This spacecraft was the fourth in a series designed to achieve a soft landing on the moon and to return photography of the lunar surface for determining characteristics of the lunar terrain for Apollo lunar landing missions. Equipment on board included a television camera and auxiliary mirrors, a soil mechanics surface sampler, strain gauges on the spacecraft landing legs, and numerous engineering sensors. After a flawless flight to the moon, radio signals from the spacecraft ceased during the terminal-descent phase om 17 July 1967, approximately 2.5 min before touchdown. Contact with the spacecraft was never reestablished, and the mission was unsuccessful. The original landing target was 0.4 N, 1.33 W, the impact site is unknown, it os possible the spacecraft exploded before impact. The Surveyor program involved building and launching 7 Surveyor spacecraft to the Moon at a total cost of $469 million.

Spacecraft and Subsytems


Topography and Texture of Lunar Surface from TV-Camera Survey

The television camera consisted of a vidicon tube, 25- and 100-mm focal length lenses, shutters, color filters, and iris mounted along an axis inclined approximately 16 deg to the central axis of the spacecraft. The camera was mounted under a mirror that could be moved in azimuth and elevation. Camera operation was totally dependent upon receipt of the proper command structure from earth. The camera was designed for frame-by-frame coverage of the lunar surface over 360 deg in azimuth and from +40 deg above the plane normal to the camera z axis to -65 deg below this plane. Both 600-line and 200-line modes of operation were available. The 200-line mode could scan one frame each 61.8 sec, 600-line pictures could be scanned each 3.6 sec. The television images were to be displayed on a slow scan monitor coated with a long persistency phosphor. The persistency was selected to optimally match the nominal maximum frame rate. One frame of TV identification was to be received for each incoming TV frame and displayed in real time at a rate compatible with that of the incoming image. These data were to be recorded on a video magnetic tape recorder and on 70-mm film. Due to the failure of the mission, no data were returned from this experiment.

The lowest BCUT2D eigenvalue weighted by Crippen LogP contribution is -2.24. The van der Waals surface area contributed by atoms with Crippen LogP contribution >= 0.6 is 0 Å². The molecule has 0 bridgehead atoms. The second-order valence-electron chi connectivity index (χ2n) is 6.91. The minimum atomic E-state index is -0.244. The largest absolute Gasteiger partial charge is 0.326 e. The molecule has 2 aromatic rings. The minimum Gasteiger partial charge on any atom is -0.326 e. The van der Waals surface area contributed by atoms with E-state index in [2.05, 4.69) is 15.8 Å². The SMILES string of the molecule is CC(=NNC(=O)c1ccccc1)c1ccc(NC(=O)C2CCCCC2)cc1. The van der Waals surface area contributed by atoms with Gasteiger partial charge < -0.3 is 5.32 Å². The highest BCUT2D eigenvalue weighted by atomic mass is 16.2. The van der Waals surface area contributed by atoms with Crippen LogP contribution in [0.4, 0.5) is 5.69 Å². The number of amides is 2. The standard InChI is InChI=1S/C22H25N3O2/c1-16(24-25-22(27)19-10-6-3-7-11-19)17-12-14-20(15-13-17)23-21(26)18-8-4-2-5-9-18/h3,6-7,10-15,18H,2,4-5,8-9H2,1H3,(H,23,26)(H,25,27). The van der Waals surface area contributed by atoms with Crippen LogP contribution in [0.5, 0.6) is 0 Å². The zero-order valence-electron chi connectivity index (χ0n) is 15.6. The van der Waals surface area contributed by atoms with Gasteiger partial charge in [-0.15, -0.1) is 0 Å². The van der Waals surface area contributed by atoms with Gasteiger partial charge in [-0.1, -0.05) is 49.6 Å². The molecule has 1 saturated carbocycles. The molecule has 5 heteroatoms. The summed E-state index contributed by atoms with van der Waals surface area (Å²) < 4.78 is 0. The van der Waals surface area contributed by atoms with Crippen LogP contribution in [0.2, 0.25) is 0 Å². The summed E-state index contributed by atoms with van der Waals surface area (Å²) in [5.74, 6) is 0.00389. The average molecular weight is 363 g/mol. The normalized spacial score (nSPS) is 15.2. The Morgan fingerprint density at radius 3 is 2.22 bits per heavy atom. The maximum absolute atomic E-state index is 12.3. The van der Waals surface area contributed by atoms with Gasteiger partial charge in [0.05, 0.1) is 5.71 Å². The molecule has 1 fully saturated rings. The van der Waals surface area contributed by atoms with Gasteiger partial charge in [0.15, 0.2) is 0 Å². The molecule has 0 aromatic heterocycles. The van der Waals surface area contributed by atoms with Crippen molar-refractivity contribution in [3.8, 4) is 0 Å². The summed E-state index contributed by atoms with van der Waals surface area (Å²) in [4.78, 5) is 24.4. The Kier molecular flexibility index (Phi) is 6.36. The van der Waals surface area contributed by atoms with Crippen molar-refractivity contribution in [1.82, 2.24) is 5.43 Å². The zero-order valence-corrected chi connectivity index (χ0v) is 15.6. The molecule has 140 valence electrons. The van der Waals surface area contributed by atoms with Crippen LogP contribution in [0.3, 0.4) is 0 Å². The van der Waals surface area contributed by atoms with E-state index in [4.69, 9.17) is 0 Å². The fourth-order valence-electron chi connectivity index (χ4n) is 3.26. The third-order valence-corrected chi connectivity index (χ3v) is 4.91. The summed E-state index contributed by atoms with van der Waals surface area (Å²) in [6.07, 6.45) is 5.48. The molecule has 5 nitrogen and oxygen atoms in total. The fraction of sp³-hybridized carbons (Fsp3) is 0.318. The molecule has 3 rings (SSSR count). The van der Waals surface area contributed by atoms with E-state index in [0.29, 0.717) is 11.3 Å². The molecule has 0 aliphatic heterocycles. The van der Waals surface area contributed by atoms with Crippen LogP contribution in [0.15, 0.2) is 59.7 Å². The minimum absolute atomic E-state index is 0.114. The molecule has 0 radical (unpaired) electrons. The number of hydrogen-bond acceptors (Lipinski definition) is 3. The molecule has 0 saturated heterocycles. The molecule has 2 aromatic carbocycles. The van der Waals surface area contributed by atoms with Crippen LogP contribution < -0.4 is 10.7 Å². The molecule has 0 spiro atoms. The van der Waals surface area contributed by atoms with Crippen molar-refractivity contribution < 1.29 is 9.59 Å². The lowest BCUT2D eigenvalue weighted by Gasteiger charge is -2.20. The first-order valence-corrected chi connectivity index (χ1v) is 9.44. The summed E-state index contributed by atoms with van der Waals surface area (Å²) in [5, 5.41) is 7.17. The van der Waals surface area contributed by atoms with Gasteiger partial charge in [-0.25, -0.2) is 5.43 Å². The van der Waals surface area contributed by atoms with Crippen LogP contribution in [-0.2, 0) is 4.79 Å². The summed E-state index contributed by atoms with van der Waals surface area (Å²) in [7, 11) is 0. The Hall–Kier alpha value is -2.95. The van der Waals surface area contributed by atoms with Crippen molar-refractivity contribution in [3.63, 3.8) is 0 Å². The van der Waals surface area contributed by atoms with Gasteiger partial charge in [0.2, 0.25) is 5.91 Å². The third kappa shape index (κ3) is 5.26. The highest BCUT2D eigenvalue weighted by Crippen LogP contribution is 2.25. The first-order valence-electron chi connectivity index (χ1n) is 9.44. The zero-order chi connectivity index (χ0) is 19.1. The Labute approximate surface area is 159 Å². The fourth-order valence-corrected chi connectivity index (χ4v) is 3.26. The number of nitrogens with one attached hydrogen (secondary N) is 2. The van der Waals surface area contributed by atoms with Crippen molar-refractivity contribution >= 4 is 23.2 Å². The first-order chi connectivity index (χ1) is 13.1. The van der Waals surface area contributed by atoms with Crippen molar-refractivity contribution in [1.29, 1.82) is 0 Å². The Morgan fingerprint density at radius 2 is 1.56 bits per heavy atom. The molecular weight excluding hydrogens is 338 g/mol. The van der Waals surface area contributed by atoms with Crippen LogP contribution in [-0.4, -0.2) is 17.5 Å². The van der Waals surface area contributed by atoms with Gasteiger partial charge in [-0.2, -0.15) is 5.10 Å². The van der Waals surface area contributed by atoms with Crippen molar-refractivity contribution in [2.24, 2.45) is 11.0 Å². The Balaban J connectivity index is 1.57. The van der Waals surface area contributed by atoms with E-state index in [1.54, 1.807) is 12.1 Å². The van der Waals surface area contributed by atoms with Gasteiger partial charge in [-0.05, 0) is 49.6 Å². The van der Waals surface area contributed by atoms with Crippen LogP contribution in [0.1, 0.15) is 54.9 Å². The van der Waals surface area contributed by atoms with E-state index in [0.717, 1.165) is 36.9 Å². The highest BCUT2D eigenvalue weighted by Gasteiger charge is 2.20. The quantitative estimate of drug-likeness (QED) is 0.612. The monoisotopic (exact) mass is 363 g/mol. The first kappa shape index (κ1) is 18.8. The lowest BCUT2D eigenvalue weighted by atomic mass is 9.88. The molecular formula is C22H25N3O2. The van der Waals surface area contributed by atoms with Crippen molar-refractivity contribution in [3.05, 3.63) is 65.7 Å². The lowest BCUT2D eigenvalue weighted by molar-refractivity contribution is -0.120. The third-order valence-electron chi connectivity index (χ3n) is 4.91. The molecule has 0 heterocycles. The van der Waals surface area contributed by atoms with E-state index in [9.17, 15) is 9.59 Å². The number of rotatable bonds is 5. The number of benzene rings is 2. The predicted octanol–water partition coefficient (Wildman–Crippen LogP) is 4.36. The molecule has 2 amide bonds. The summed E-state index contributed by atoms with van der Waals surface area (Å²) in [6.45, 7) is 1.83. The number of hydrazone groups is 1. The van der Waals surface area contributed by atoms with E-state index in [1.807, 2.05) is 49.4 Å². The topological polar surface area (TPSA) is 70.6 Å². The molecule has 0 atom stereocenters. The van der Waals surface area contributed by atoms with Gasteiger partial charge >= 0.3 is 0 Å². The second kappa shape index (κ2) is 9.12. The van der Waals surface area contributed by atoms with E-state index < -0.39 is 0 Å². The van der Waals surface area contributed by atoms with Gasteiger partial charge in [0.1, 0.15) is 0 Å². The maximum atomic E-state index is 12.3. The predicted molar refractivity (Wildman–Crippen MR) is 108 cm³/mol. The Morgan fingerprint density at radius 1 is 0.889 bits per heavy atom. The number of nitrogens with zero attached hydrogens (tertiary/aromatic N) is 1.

Lunar Surface Sampler

The soil mechanics surface sampler was designed to dig, scrape, and trench the lunar surface and to transport lunar surface material while being photographed so that the properties of the lunar surface could be determined. The sampler was mounted below the television camera and consisted primarily of a scoop approximately 12 cm long and 5 cm wide. The scoop consisted of a container, a sharpened blade, and an electrical motor to open and close the container. A small footpad was attached to the scoop door to present a flat surface to the lunar surface. The scoop was capable of holding a maximum quantity of approximately 3.2 cm diameter of solid lunar material and a maximum of 100 cc of granular material. The scoop was mounted on a pantograph arm that could be extended about 1.5 m or retracted close to the spacecraft motor drive. The arm could also be moved from an azimuth of +40 to -72 deg or be elevated 13 cm by motor drives. It could also be dropped onto the lunar surface under force provided by gravity and a spring. The surface sampler performed seven bearing tests, four trench tests, and 13 impact tests. Due to the failure of the mission the surface sampler was never deployed.

Launch-Orbit Information

Launch Information

Launch Date: 1967-07-14 at 11:53:00 UTC
Launch Vehicle: Atlas-Centaur
Launch Site: Cape Canaveral, United States
Decay Date: 1967-07-17
Mass: 283.0 kg